CULC Campaigns Officer Stephen Hughes gives his insight into the political ramifications of the COVID-19 pandemic, and why he thinks Labour should already be focused on a post-corona world.
It's all a bit crazy really isn't it? I'm old enough to remember a time when moving the House of Lords to York was the story in British politics. To say things have changed in the intervening period would be an under-statement. Seven billion people's health linked together like never before, fiscal rulebooks ripped up and the ever chameleon like Piers Morgan coming out to bat for the NHS. After five weeks in lockdown, we can only hope that we are through the worst of COVID with regards to loss of life. The mantra in those weeks, particularly amongst students and those of us on the left, has been that things can't go back to being business as usual after this crisis. Yet, where it gets even crazier is that things may well not change at all, in fact they may get worse.
Despite the unrelenting cruelty of coronavirus, many of us will have seen firsthand some of the positives to have emerged from lockdown. Cycling is booming, the supposed snowflake generation are volunteering in huge numbers, spending in some local businesses is up, and best of all, Michael Gove is defending experts. Evidently, amidst the profound socioeconomic harm of lockdown, there is also for the first time in living memory a real opportunity for a genuine and wholesale reset. Those who have argued for a Green New Deal, or for a lasting solution to the social care crisis for example, may finally be seeing the Overton Window shift onto favourable ground. Having flattened the curve, the challenge now is to get ahead of it.
This really matters because failure really isn't an option. On a day to day basis, fail to implement bold and innovative solutions on active travel (you've probably guessed I'm a cycling enthusiast) and we risk seeing even more congestion and poor air quality in towns and cities as workers look to avoid crowded public transport. On the battle of ideas, failure to make the case for public investment and progressive taxation will laden already cash strapped local authorities with another round of austerity and accelerate the marketisation of our universities. On an even grander scale, fail to win the argument on international cooperation and solidarity between rich and poor nations, and the Trump-esque slide into populism will only hasten. With COVID only being the curtain raiser for what will be a decade of profound social, economic and environmental shocks around the world, a retreat into national silos now would be the ultimate white flag for any efforts to halt climate change.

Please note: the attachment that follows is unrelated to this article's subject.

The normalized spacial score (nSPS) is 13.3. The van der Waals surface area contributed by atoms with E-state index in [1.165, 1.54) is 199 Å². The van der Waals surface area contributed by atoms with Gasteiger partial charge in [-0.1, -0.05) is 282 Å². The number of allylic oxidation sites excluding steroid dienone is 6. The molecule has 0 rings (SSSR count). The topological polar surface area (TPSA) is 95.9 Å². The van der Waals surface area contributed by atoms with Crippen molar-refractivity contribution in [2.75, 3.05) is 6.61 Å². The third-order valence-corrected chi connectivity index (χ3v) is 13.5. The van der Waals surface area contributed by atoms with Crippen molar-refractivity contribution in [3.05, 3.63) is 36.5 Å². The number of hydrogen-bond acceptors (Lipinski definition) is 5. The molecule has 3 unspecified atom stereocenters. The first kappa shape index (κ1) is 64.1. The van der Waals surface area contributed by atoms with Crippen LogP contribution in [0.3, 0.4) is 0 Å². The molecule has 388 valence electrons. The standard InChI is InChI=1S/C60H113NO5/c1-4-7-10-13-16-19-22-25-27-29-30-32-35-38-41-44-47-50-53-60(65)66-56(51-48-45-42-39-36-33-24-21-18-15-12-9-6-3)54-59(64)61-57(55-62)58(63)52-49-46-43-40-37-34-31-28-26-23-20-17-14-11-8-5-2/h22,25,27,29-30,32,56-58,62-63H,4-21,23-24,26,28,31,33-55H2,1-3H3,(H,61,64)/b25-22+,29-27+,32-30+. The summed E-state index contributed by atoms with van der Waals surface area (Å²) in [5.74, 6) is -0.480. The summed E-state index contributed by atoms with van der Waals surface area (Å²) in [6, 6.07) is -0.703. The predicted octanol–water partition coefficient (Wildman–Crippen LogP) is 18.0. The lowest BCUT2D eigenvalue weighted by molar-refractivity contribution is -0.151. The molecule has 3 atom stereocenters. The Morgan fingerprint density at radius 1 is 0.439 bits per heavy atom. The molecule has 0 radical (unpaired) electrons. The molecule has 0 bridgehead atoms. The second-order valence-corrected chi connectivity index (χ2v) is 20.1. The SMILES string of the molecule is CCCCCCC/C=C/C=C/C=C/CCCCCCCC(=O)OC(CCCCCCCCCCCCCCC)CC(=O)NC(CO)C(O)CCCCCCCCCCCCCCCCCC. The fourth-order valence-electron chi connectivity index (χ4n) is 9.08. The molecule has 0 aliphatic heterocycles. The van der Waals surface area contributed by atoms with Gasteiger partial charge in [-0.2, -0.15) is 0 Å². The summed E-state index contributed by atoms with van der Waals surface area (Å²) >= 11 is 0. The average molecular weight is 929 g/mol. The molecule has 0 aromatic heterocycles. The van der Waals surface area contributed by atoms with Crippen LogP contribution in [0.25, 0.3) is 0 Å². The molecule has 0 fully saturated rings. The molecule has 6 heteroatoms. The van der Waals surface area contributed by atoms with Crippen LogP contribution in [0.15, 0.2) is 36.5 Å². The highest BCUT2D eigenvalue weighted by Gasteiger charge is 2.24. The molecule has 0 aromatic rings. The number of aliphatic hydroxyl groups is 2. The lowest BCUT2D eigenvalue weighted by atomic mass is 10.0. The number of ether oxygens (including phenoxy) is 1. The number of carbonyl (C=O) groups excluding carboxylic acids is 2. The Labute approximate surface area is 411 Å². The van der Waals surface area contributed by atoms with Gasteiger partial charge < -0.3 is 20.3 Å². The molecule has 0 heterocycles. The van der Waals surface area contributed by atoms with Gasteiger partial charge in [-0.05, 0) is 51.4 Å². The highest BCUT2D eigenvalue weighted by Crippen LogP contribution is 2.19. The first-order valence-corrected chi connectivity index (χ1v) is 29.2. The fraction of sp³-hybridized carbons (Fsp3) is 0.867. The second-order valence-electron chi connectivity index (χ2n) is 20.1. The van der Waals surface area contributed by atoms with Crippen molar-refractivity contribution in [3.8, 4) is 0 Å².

So yes, COVID could change our national conversation and priorities for good. But such a change is far from inevitable and given the extent to which social and economic power is entrenched in Britain, there is every chance that the status quo survives unhinged. To succeed then, every sinew of the Labour movement will need to be pulling in the same direction. Coronavirus has the potential to be a blank canvas for the whole world, so too it should be for Labour after years of division and self indulgence. There really is an argument to be won right now as we speak, and it is upon all of us to pull together in order to have the best chance of winning it. The road ahead may be steep, but as Lisa Nandy has said herself, it need not be long.